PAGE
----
THE complaint that football is becoming too much like netball just isn’t true. Netball is becoming like football — rough.
Netball, by definition, is a non-contact sport, hence the common cry from umpires “contact” and a free pass to the opposition. That’s the theory, anyway. The reality couldn’t be further from the truth. Netball has become more of a game of push and shove than skill and speed.
How can I say that? Just go and watch any senior match on a Saturday. Just ask the participants.
Every weekend, coaches are quick to describe a match as physical, “really physical”. That’s code for brutal. Others complain about how sore their battered bodies are after a match. But sadly, like football, it is a sign of weakness to say it publicly.
One told me this week “it’s definitely been rougher” this season.
“Players seem to be getting away with stuff off the ball more as well,” she said.
Sound like footy?
Netball is not supposed to be a “physical” showdown. It is supposed to be a game of athleticism and skill, not a matter of last-player standing.
The physical element that has been allowed to creep into netball is now dominating matches. Over time, the slightest touch of an opponent has been allowed to become a push. The old-fashioned hip-and-shoulder from the footy field is now commonplace — one A grader in a final last weekend found herself being shunted into a goal post, while another face-planted on the tarmac. This is nothing. A couple of weeks ago one player, frustrated with her opponent’s physicality, slammed the ball into her midriff. The umpires let it pass. It is not a good look.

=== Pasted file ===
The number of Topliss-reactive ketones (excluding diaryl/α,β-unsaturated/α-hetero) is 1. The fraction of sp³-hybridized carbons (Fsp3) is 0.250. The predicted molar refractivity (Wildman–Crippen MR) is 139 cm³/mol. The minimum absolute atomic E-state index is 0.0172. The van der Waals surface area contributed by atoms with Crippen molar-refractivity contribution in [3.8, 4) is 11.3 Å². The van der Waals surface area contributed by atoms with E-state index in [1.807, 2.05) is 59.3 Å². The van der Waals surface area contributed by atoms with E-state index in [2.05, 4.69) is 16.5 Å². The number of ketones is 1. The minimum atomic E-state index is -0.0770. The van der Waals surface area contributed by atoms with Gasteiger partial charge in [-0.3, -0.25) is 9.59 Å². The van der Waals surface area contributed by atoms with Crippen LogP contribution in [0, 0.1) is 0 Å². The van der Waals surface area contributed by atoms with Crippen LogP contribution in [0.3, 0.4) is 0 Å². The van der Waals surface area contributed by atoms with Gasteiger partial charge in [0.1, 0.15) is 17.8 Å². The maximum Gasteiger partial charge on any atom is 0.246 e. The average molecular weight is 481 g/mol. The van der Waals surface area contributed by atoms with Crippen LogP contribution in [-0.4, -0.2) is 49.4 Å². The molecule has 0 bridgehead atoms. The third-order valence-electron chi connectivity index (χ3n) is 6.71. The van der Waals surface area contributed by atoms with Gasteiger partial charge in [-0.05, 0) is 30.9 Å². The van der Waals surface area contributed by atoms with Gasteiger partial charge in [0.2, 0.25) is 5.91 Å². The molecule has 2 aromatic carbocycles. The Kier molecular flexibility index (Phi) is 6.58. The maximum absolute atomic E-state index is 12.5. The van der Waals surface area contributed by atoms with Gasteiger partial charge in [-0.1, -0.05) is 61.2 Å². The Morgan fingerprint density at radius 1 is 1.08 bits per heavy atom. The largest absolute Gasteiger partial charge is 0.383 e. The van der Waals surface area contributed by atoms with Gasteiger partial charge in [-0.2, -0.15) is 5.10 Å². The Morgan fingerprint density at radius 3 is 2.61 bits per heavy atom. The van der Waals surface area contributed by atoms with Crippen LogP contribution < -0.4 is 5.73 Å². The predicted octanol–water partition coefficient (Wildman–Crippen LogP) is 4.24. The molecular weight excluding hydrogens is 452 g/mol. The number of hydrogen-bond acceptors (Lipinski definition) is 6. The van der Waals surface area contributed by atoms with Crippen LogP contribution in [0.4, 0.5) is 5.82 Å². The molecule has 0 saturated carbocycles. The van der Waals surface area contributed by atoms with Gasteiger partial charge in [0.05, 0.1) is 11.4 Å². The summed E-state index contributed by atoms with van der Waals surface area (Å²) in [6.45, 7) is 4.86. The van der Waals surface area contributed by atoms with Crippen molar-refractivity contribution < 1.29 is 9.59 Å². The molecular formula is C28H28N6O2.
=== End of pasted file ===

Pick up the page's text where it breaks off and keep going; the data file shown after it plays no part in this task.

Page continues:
Umpires would be well within their rights to blow their whistle after every pass these days, but then they would be accused of ruining the flow of the match. If changes are made now in the finals, players and teams will howl the rules have only been policed this way at the business-end of the season, which is unfair.
But one player told me this week: “It’s at the point where it’s a bit of a joke.”
It might seem funny, but it’s not. The rules regarding contact are there for a reason.
The pace, strength and determination of players have increased in recent years. That’s even more reason to cut back on the physical approach because there are safety issues at play here. Serious knee and ankle injuries are an accepted part of the game but, as one source said this week, players are getting injured because they are going outside the rules. Several times this season paramedics have been called to netball courts after players hit their heads on the ground. The alarm bells should be ringing loudly.
Officials have to be strong — they have to back umpires to make the hard calls, give warnings and advance penalties and the players will soon catch on.
Netball is supposed to be a game of skill and is judged on which sides score the most goals, not the team that finishes with more skin.